Villain Mistakenly Does Good YKTTW Discussion

Villain Mistakenly Does Good
The villain's evil deeds unintentionally end up doing as much or more good than the bad they do.
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(permanent link) added: 2013-04-06 12:39:52 sponsor: immortalfrieza (last reply: 2013-04-19 10:07:12)

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Have enough villains out to do evil deeds, and somewhere along the line even the most dastardly villain will end up doing some good for the world, possibly as much as the bad. This trope is when in the course of doing their evil, the villain accidentally makes the world a better place. Maybe the good guys burst in and stop the evil plan before it goes into the whole "Kill 'em All" stage, maybe the evil plan has benefits to the country/planet/galaxy/universe that the villain did not forsee, maybe the result of the evil plan's success is that the world/universe takes measures to prevent similar things from happening again, whatever it is, the villain had no idea that what they were doing might actually balance the books between good and evil a little.

This trope ONLY applies if the villain does good without wanting to. If the villain doing good involved taking steps to ensure they will become or stay Villain with Good Publicity, or part of a Gambit of some sort, it is intentional and thus Not This Trope. If the villain's evil deeds end up doing good, but only a much smaller amount of good in comparison to the bad that they do it's also Not This Trope. If the example is the result of Evil vs. Evil, it is also exempt, as it is all but impossible to avoid doing good in such a situation, such examples would be excessive and thus clog up this page.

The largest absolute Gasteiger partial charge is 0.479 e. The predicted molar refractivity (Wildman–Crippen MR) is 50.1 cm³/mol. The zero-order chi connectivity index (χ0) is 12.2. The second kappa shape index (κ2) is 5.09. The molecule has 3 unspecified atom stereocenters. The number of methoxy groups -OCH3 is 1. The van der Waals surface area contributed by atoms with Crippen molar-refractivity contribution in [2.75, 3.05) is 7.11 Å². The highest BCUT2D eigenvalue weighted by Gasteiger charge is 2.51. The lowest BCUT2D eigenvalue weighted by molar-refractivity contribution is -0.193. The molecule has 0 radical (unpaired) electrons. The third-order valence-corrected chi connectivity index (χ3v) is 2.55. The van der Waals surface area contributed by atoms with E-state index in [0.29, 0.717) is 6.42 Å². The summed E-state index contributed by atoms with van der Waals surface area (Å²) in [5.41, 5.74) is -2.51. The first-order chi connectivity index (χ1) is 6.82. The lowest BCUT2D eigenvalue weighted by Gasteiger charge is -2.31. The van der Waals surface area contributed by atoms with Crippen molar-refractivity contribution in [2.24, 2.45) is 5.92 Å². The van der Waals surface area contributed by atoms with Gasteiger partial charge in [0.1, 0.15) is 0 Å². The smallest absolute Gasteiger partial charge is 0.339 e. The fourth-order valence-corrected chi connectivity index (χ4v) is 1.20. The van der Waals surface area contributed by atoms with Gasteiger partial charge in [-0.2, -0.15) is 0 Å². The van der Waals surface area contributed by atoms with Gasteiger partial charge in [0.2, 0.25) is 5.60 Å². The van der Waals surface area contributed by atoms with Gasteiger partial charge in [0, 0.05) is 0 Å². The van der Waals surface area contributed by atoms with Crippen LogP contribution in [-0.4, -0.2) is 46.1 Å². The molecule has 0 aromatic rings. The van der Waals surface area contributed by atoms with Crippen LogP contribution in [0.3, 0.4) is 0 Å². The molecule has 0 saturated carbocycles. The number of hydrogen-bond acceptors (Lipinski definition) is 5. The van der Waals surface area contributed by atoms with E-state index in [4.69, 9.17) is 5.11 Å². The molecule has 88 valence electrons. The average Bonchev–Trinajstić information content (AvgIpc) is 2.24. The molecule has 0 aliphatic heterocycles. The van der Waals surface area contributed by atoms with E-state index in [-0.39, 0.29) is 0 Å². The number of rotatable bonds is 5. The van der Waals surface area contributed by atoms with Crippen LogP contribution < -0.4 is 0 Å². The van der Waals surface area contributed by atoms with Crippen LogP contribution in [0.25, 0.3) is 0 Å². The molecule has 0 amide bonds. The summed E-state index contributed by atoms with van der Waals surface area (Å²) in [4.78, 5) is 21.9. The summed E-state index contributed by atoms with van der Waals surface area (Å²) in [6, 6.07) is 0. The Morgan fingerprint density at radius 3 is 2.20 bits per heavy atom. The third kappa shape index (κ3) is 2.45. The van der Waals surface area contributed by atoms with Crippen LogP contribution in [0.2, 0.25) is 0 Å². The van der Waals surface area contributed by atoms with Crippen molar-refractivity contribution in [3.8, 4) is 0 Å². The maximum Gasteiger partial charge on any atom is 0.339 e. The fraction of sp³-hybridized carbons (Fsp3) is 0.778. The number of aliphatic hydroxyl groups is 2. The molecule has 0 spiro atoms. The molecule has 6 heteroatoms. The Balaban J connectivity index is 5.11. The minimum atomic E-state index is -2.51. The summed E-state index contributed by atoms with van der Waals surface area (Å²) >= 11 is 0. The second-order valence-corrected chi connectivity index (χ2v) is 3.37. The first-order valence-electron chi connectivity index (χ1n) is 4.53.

Compare Anti-Villain, who is a frequent victim of this. If the villain does good because they unintentionally screw up their own plan, that's Nice Job Fixing It, Villain.

  • Lucky Luke: "Nitroglycerine" has Luke escort a train carrying a crate of nitroglycerin to pierce a tunnel in the Rocky Mountains, followed by goons working for the rival railroad. On seeing the train is almost there, they jump aboard and launch it at full speed. The train jumps the tracks and keeps going straight into the tunnel, where it explodes. All seems lost, until a herd of cattle comes through the tunnel, revealing the explosion carved a path right through the mountain, completing the job months ahead of schedule.
  • G.I. Joe: Retaliation Cobra's plan involves tricking the major world leaders into destroying all their nuclear missles, which the U.S.' supply is sacrificed in the bargin, in order to leave them victim to several of Cobra's KillSats in order to threaten them into handing the world over, and of course the Joes stop that part of the plan at the last second. As a result, the world of the G.I. Joes is now all but devoid of nuclear missles, potentially saving millions to billions of lives from the threat of nuclear war.
  • In The Dark Knight, the Joker wreaks havoc on Gotham City (nearly breaking Batman's will, and successfully breaking Harvey Dent's) in the service of a philosophical point about chaos and human nature. The Joker's rampage ends up hurting the mob worse than any of the peacekeepers: he killed several mob leaders as well as the last person who was willing to launder money for them, and he burned all their money. The sequel, The Dark Knight Rises, confirms that the police bounced back and successfully eliminated organized crime in Gotham.
  • Lampshaded in Goethe's Faust I, Mephistopheles says to Faust:
    Part of that Power, not understood,
    Which always wills the Bad, and always works the Good.
In the end, Faust does not go to Hell, so it can be argued Mephistopheles was right.
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